I recently got into an, uh, discussion with an associate about Mac OS X. The gist was Mac OS X hides “useful” things from people. He was told to try (from the Terminal command-line):

% grep 90210 /usr/share/misc/zipcodes

and enjoy the results. He then tried looking for that file using Finder, and Sherlock, only to get no results. Upon realizing this, he exploded:


“This is where OSX makes me CRAZY, and every little pulsating blob of blue glass on the screen just makes me want to PUNCH ITS FUCKING FACE IN that much more. Where is this file? Why can’t I find it?”

For those of you familar with Unix, you know that the file “zipcodes” is in a directory structure starting at “/usr“; this directory us part of the Unix heritage of Mac OS X, and as such, is hidden from “normal” users.

We went on and on for hours, hashing out the “it’s hidden from me and I don’t like that”, “It’s hidden from you because it’s Unix and you can easily access it anyway” argument.

He was pointed to the Terminal. “Terminal’s no friend of mine,” he retorted. “What, exactly, was wrong with The Finder? All I want to do is locate and open a file.”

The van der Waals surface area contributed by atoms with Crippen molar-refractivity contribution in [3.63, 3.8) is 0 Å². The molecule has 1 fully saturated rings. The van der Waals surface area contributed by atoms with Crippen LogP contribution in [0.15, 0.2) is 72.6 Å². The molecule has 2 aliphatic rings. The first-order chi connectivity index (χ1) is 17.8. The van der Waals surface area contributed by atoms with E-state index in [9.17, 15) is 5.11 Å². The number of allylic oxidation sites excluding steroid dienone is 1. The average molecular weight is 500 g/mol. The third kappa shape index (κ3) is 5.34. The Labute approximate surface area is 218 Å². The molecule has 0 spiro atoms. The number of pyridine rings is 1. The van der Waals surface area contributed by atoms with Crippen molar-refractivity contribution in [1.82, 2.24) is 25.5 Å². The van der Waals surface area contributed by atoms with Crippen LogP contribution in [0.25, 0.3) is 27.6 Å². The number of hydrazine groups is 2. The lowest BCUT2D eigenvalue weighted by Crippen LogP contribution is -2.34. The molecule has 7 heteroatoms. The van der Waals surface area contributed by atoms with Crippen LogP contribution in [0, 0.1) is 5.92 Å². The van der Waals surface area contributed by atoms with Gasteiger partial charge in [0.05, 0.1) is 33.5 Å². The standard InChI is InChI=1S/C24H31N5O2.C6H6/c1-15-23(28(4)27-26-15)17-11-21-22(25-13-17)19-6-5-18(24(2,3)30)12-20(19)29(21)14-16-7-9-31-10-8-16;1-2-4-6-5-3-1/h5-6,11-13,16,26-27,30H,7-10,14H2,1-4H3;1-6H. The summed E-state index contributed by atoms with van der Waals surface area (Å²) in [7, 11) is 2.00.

Get to know your OS, I told him, directing him to the Go > Go to folder menu in the Finder, where he could enter “/usr/share/misc” and have the folder open.

“I really don’t like the idea that it’s the GUI that’s restricting my access to files,” he exclaimed. I reminded him that Apple made a concious decision to hide the Unix-y part of the OS as much as possible, but gave full access to the system for those who insisted on it.

He claimed Apple was acting as though their user-base was evenly divided “between butterfingered grannies and Unix ninjas” and that Apple was preventing the “average user” from accessing useful information. I pointed out that the vast majority of Apple’s Mac OS X users were anything but “Unix ninjas”, and could care less about the Unix side of things. I also noted that while those some of these files are indeed “useful,” they certaily aren’t “essential”, and still, the Finder will allow you access to them.

I felt that had he been aware of how to access these files, he wouldn’t be complaining that he couldn’t get access to these files; it irks me when people aren’t familiar with their tools and vocally display their ignorance.

Having (admittedly round-about) access to the files wasn’t enough. “What I’d really like to do is poke around inside to see what’s there,” he submitted. “Trust me to tell the difference between user-servicable parts and things I shouldn’t touch. Is there really and any differences from OS 9, where there’s something in my Extensions folder called “N065U Library” which my spidey sense says Don’t Just Trash It?”

So let me say this to everyone out there using Mac OS 9 and looking to move to Mac OS X.

This Is Not Mac OS 9.

Over the last two years or so, i’ve heard that complaint a million times, in fact, early on in my OS X career, and occasionally since then, I’ve made that complaint myself.